The report raises a whole series of concerns, many of them echoing the criticisms which have been voiced by opponents of the system since it was first proposed.
I suspect that once legal impediments are removed and the full detail of the commission's work is published, its findings will prove even more devastating.
Individuals make a difference, enabled by the Internet:
Margaret McGaley, a Maynooth academic who had done her doctorate on e-voting, pushed on with a campaign of opposition to the proposed system. The taunt "luddite" had been thrown at those of us who had opposed the system before this. Now, however, here was a group from within the IT sector itself.
In fact this e-voting episode is above all else a tale of how this small group of determined technology experts and academics took on the Goliaths of politics and public relations and won the argument. They risked the initial ridicule of some in their own professions and in the media but gradually began to register their point.
Part of the reason for the success of McGaley's group, Irish Citizens for Trustworthy Voting, was that much of the planning and execution of their campaign was done on the web. Particularly interesting was an open discussion list on their website where each day they monitored media converge, discussed their strategy, developed refutations to the minister's case and even drafted their press releases. The transparency of their campaign contrasted sharply with the closed decision-making on the Government side. This was a broad-based campaign which they kept focused on the issues and particularly on their call for a voter-verified audit trail.
Also worthy of an individual mention is a tenacious man called Joe McCarthy. A computer consultant who is also a former expert tallyman, he combined an understanding of technology with a detailed knowledge of our complicated electoral regulations. As well as this mix of skills, he had a forensic approach and a good radio voice, all of which made him very effective in this debate.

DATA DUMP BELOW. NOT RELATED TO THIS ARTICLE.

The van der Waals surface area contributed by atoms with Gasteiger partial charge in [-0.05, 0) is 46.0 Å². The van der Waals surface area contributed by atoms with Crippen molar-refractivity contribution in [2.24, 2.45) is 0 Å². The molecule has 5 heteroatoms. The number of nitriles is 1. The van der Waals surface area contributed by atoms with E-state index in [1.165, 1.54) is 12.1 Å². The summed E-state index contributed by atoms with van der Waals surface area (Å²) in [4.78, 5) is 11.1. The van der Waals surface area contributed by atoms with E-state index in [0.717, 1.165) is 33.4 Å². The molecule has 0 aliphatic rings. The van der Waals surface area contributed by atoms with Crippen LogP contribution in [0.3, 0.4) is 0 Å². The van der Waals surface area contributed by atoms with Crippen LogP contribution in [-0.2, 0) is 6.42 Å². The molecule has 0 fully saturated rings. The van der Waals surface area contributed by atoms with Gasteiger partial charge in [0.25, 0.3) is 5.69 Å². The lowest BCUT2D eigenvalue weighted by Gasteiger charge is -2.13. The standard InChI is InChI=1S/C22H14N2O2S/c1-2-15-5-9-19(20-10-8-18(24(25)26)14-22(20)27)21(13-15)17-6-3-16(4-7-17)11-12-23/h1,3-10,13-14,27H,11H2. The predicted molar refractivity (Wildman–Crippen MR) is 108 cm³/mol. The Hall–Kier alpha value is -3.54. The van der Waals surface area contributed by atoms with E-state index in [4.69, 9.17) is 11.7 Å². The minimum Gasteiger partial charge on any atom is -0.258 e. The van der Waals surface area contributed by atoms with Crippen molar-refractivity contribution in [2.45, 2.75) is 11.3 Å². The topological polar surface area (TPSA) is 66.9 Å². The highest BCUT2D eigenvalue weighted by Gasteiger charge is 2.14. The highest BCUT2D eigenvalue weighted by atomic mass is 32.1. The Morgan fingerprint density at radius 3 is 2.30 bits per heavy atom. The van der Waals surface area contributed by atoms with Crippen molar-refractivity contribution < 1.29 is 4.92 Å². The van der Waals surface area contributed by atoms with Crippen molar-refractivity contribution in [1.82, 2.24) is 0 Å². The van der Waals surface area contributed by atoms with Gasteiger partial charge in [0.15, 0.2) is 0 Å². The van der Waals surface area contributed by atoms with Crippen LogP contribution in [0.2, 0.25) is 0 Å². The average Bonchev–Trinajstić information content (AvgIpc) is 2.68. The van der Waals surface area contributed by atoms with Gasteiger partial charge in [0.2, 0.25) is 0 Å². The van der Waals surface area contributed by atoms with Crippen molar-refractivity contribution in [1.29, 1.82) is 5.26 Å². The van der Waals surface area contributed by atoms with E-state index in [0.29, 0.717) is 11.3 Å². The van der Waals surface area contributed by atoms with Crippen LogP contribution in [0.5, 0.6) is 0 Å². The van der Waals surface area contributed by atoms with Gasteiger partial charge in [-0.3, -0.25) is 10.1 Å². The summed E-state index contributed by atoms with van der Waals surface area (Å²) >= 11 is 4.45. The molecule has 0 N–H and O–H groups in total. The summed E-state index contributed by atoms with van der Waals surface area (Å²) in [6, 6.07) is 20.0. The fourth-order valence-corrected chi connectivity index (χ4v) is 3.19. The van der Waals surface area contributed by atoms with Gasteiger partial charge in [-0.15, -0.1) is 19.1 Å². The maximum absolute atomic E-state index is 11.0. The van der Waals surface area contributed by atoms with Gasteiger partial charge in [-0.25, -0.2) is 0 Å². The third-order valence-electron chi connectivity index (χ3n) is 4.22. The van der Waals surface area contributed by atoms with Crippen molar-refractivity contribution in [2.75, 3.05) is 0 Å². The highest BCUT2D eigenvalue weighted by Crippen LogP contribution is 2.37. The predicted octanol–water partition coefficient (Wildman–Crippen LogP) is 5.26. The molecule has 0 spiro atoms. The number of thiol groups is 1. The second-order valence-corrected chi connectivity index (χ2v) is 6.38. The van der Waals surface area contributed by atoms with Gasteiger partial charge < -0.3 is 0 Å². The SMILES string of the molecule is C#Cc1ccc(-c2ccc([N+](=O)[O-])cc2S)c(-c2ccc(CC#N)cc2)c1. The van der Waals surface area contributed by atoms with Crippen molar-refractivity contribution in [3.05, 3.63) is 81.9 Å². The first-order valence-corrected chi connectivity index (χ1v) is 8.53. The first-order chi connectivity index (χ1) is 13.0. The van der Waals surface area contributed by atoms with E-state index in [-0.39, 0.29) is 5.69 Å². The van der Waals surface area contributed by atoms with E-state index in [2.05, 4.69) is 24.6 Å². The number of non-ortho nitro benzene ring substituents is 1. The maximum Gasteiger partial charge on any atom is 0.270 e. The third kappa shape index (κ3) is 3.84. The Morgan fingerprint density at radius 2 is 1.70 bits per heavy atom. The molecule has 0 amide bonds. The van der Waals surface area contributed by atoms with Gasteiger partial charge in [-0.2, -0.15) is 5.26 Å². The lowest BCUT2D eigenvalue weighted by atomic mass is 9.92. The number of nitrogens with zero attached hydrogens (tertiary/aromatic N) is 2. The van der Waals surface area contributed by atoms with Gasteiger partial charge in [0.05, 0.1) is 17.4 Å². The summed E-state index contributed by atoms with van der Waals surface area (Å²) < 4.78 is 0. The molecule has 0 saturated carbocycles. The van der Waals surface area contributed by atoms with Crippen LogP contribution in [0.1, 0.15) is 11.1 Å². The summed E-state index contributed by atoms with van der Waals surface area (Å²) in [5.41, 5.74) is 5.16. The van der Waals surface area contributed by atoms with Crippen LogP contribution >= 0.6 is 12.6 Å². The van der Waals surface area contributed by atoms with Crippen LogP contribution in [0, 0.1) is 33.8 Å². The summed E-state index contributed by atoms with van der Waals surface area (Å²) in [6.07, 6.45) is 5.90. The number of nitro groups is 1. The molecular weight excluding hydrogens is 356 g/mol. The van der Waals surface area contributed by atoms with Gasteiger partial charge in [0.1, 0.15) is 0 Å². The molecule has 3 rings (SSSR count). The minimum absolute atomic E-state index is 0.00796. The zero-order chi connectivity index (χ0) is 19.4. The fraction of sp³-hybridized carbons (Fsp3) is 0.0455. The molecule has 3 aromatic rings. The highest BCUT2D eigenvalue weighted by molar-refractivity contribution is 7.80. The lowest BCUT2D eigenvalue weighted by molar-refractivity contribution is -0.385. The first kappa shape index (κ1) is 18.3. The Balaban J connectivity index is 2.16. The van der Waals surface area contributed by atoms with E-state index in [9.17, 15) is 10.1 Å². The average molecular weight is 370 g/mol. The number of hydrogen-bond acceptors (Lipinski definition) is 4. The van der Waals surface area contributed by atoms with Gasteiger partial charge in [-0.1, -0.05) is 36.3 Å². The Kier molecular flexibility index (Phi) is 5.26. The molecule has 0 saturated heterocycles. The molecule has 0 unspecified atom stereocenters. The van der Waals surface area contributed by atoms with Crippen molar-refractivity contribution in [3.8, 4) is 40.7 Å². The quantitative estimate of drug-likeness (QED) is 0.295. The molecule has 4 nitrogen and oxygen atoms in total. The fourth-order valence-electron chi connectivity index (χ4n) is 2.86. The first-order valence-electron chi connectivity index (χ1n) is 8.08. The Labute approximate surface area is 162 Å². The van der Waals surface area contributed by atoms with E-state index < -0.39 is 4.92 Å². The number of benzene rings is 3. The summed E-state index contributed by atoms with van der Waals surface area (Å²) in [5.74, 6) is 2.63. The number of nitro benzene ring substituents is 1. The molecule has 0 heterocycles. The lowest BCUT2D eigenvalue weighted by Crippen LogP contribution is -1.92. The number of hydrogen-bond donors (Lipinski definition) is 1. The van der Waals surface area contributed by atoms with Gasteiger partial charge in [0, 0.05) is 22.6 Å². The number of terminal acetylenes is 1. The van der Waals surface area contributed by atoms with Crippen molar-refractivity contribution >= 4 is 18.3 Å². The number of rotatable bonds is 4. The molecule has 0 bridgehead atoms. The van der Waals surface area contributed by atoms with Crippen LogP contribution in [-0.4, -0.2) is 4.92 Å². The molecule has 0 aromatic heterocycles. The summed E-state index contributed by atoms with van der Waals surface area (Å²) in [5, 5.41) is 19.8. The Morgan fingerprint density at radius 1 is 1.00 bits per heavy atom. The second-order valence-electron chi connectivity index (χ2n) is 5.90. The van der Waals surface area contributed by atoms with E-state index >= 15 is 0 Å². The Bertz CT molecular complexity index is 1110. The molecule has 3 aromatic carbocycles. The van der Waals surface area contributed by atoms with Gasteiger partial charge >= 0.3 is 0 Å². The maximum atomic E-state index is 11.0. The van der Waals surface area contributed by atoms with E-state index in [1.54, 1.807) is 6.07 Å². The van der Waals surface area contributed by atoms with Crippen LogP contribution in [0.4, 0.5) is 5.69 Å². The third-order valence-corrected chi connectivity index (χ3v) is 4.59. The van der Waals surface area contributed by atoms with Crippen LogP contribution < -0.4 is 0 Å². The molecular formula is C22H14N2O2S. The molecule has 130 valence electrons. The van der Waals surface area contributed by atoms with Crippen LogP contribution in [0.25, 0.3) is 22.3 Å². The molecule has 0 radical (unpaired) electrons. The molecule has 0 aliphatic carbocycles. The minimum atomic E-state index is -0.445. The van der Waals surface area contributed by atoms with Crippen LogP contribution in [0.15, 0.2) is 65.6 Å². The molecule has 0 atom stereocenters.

Panel warned on e-vote receipts
A Georgia elections official warned a federal commission Wednesday that a rush to back up electronic voting machines with paper ballots before the November election would create unnecessary confusion for voters and poll workers.
Yes, and an unfair and incorrect election would be much better than creating any stress for the voters and poll workers.
Manufacturers, such as Diebold, insist a paper trail isn't necessary, but say they will oblige states that want it when new federal standards are established. That's the job of the bipartisan commission, although the four-member panel lacks the power to enforce any standards it sets.
Chairman DeForest B. Soaries Jr. said he didn't expect the commission to issue national standards requiring paper ballots when it makes preliminary recommendations next week, followed by more detailed guidelines next month. The commission, the Republican said, will issue ``best practice'' guidelines for state and local officials, such as urging poll workers to keep a stack of paper ballots available in case electronic machines fail to operate.
"We will not decide on what machines people will buy,'' Soaries said at the commission's first public hearing Wednesday.
The commission has said it is woefully underfunded, with only $1.2 million of its $10 million budget appropriated. Its members have cautioned that they might not have the resources to immediately forestall widespread voting problems. Soaries has said the commission will need $2 million more this year and $10 million in 2005 to fulfill its mission of restoring public faith in electronic voting.
A Bush speaks
Florida Gov. Jeb Bush indicated he's not concerned about using the paperless machines in November.
"I'm afraid a lot of the concerns about this are really to try to create a cloud of controversy during the election to motivate people to vote and there's got to be a better way to do that,'' Bush said. "You can talk about issues and ideas, maybe, instead of scaring people.''
California county sues state over e-vote ban
The E-Vote Backlash Grows